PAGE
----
It was just a little too much to ask. Things ran fine, for a while, but as we brought more and more services online, it became obvious that this VM wasn't going to be able to handle the load we were throwing at it. I did even try some intermediate steps, like moving the OS and Host drive to a raid 5 array, but that still wasn't enough.

Now, with all that being said...I am still extremely happy with the Virtual Environment for applications like ArcIMS, ArcGIS Server, DNS, etc. These have worked out very well for us.

Jason Harris

Editing Browser Output With Firebug in Realtime

Jason Harris - Friday, September 21, 2007

I dont know if I out out of the loop or what. I am, by no stretch of the imagination a designer. Take this page for example. Its bare bones at most. But, there are many instances that I must do some design work. Mostly changing fonts, positions, styles, etc.

The way I most often accomplish my 'changes' is where I have eclipse open on one monitor and Firefox in another. Make change a style from arial to verdana, save, refresh in Firefox. Eh, doesn't look right, repeat. Again. I'm sure we have all done that plenty.

Well, I originally picked up Firebug to help me with some Javascript and Ajax debugging. It wasn't until yesterday, that a real designer friend of mine told me that I could do all of that, real time in Firebug. This has to be the absolute coolest and time saving feature when it comes to these types of design changes. Once you get firebug installed, its a piece of cake. Just click the HTML tab, and start editing away! You can also directly edit the style classes. Amazing. This of course in addition to all the other cool stuff it does.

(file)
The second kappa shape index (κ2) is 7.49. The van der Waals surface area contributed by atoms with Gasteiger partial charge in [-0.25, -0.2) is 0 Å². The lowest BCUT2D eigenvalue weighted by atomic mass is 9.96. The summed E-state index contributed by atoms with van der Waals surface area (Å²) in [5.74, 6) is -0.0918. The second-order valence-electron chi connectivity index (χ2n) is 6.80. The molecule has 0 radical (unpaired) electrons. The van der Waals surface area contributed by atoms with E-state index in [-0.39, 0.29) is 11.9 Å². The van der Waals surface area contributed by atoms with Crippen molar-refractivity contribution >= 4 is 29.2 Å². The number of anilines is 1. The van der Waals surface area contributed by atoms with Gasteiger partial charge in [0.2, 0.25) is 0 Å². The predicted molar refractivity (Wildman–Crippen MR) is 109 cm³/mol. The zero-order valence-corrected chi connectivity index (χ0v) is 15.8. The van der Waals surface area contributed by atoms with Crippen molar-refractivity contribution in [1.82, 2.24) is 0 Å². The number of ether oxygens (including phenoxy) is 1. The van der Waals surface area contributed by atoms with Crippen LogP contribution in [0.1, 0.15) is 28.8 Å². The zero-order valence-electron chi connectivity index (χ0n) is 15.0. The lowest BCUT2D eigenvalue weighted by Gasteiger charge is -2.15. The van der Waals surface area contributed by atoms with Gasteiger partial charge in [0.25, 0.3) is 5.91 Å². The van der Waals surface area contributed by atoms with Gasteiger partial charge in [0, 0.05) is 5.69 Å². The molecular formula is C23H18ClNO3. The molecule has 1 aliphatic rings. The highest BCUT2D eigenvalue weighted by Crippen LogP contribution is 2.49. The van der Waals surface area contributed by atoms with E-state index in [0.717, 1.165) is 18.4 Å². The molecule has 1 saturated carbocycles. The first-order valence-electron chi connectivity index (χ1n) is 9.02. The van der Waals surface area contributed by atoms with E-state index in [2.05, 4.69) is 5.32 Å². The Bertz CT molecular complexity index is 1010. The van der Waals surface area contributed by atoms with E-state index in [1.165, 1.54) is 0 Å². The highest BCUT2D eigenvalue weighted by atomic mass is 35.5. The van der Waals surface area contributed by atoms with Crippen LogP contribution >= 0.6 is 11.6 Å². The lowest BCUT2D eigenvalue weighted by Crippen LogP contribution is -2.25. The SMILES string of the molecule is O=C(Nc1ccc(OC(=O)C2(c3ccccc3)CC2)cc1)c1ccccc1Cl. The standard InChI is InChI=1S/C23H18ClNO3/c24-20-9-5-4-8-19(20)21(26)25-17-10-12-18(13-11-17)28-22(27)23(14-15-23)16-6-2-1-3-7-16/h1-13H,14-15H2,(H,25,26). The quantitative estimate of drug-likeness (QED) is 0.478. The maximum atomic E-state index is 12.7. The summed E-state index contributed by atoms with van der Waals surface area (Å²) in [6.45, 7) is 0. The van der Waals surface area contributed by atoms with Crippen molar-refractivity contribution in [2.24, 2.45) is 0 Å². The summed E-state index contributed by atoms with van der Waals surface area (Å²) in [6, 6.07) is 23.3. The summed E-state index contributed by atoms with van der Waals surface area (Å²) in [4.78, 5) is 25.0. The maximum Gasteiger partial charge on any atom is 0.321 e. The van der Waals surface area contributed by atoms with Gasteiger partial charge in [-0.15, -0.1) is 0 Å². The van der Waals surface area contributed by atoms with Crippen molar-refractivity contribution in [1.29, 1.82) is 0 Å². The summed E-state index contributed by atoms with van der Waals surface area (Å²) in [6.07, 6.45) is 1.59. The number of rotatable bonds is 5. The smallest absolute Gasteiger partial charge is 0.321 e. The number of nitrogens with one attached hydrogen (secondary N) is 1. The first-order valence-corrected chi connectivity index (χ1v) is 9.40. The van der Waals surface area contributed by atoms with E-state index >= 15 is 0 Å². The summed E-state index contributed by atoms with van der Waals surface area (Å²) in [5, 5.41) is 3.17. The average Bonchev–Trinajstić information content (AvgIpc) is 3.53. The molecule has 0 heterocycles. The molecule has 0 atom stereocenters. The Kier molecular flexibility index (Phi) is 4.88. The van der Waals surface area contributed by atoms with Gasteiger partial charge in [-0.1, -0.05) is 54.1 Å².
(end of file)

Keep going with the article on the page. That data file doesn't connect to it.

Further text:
Again, I am probably way out of the loop on this one, but just in case you hadn't heard of this before...enjoy.

Jason Harris

Managing Multiple Remote Desktop Connections

Jason Harris - Monday, July 30, 2007

If you are like me, you have dozens and dozens of remote desktop connections. Probably like most, I started off with the windows xp remote desktop client. This was nice, but managing multiple connections to multiple servers became cumbersome. Then, along came Windows 2003 Admin Pack 'Remote Desktops' tool. This would allow to create multiple connections in the familiar MMC interface. I have been using this for several years - until its greatest flaw was too much to bear. This RDP client gives you no way to organize the connections. No logical folders, and no option to even reorder the list of connections. I have soooo many connections that its often difficult to find the one I need, and to switch back and forth. One other issue with it was that it doesn't give you the option to change the default port of 3389 to something different. So, if you have a connection that uses any port other that 3389, you have to use the XP client.

Well, out of frustration, I embarked on a search to find a replacement. It didn't take long to find Royal TS. Has all the features that are missing from the Admin pack and then some. One thing I noticed is that the cursor acts a bit 'jumpy' at times, but overall I am very happy with it. One thing I'd like to see is the ability to import all of my current rdp connections. Either way, if you are a frequent rdp user, I'd check this out.

Jason Harris

ESRI Applications (ArcIMS, ArcSDE, ArcGIS Server) in a Virtual Server Environment

Jason Harris - Friday, April 06, 2007

Over the years, we have amassed a motley assortment of servers. We had a mail server, ArcIMS production, ArcIMS Development, ArcSDE production, ArcSDE development, WINS/Domain Controller/VPN, File Server, ArcGIS Server, Webserver, etc etc etc.

We were up to around 10 separate servers. Some new, some quite old. I used the basic trickle down method - relegating the old servers for the domain controllers and mailserver and reserving the new ones for ArcIMS and Database.

Well, I got sick and tired on managing all of them. I need the power of the newer ones, but they rarely would come under any kind of load. Not one of them was able to utilize all of the cpu cycles available. But cramming too many applications on a single server can be quite problematic as many of you know.

So, I decided to check out VMWare and virtual servers in general. After some initial testing, I set out to buy a brand new, big daddy server. Here is what I came up with: